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Förening Film i Malmö presents
MAN OF IRON
Dir. Andrzej Wadja
polish w. english subtitles
Starring Jerzy Radziwilowicz, Krystyna Janda, Marian Opania
Andrzej Wajda was a key figure in the period, through his status as one of the most respected Polish filmmakers of the post-war era and as a prominent supporter of Solidarity. Man Of Iron, made while the movement was at its height (and featuring a cameo by its leader, Lech Walesa) vividly conveys the immediacy and the passion of those dramatic times.
It won the Palme D’Or at Cannes in 1981 – but it caused Wajda to become persona non grata with the regime. His production company was forced out of business and martial law was introduced later that year to crack down on the protesters.
So Man Of Iron is a crucial historical document, but it’s also a great film. Angry, poetic, humane and moving; a political drama and a love story; a study of both idealism and compromise with a raft of stunning images and striking performances.
The central character is Winkel, (Marian Opania), a former radical journalist now working for state-controlled Polish television. He is selected by the party hierarchy to travel to Gdansk on the pretext of making a documentary about Maciej Tomczyk (Jerzy Radziwilowicz), one of the Solidarity leaders at the shipyard, but in fact to wheedle his way into the movement’s confidence and then find some dirt on Maciej, to be used in a propaganda broadcast.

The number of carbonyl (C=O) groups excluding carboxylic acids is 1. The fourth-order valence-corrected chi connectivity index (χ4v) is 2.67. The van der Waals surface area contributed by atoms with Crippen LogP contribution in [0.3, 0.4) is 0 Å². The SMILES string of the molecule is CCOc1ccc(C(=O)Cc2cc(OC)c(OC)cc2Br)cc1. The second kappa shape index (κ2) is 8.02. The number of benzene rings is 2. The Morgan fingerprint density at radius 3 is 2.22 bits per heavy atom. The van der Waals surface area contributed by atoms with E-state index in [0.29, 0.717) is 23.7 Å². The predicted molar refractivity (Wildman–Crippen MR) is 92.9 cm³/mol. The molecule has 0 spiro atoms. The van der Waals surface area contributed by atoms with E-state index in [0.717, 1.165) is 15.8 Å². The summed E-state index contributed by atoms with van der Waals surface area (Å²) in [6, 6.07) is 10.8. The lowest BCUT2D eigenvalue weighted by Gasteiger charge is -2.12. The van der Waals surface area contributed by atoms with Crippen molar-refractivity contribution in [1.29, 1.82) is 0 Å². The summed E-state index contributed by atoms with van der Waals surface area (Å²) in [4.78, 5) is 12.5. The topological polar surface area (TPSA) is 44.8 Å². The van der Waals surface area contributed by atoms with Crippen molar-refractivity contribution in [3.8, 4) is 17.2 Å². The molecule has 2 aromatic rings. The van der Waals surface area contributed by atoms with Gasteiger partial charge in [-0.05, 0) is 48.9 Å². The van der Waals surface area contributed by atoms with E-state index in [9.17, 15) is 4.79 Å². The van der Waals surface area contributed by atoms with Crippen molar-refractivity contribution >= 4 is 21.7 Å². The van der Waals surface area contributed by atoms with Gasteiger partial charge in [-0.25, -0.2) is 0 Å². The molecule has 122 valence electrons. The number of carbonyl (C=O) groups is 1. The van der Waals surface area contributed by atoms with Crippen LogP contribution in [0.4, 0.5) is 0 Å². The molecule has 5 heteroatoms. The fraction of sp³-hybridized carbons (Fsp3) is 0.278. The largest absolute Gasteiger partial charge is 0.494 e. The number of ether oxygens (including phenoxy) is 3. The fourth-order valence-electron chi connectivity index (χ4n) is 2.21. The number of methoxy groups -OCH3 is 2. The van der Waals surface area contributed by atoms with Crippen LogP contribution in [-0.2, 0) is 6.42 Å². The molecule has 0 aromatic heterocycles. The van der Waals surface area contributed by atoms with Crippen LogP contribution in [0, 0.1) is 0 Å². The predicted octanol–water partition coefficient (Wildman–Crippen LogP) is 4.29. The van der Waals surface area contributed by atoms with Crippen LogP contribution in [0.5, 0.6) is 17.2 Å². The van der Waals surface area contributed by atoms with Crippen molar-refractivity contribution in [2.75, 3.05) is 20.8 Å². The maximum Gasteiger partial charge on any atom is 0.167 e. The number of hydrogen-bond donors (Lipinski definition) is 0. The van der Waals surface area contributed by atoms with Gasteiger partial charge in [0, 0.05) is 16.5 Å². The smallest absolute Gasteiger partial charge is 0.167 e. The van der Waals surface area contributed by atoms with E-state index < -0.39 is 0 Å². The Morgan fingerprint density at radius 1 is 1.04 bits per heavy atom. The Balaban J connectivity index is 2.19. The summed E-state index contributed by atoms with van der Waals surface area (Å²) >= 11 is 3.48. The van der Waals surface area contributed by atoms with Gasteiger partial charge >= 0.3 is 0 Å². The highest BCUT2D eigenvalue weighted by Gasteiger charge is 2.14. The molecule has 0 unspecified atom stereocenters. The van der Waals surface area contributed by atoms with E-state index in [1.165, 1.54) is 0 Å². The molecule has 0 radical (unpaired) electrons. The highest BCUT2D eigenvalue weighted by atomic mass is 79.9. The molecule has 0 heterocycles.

He is chosen because of his reporting of an earlier shipyard dispute in the early Seventies, which led to the death of Maciej’s father. The film is, in fact, a sequel to Wajda’s 1976 masterpiece Man Of Marble, which focused on these earlier events (and makes Man Of Iron the only sequel ever to win the Palme D’Or, trivia fans).Courtesy of Jeff Robson at Eye for Film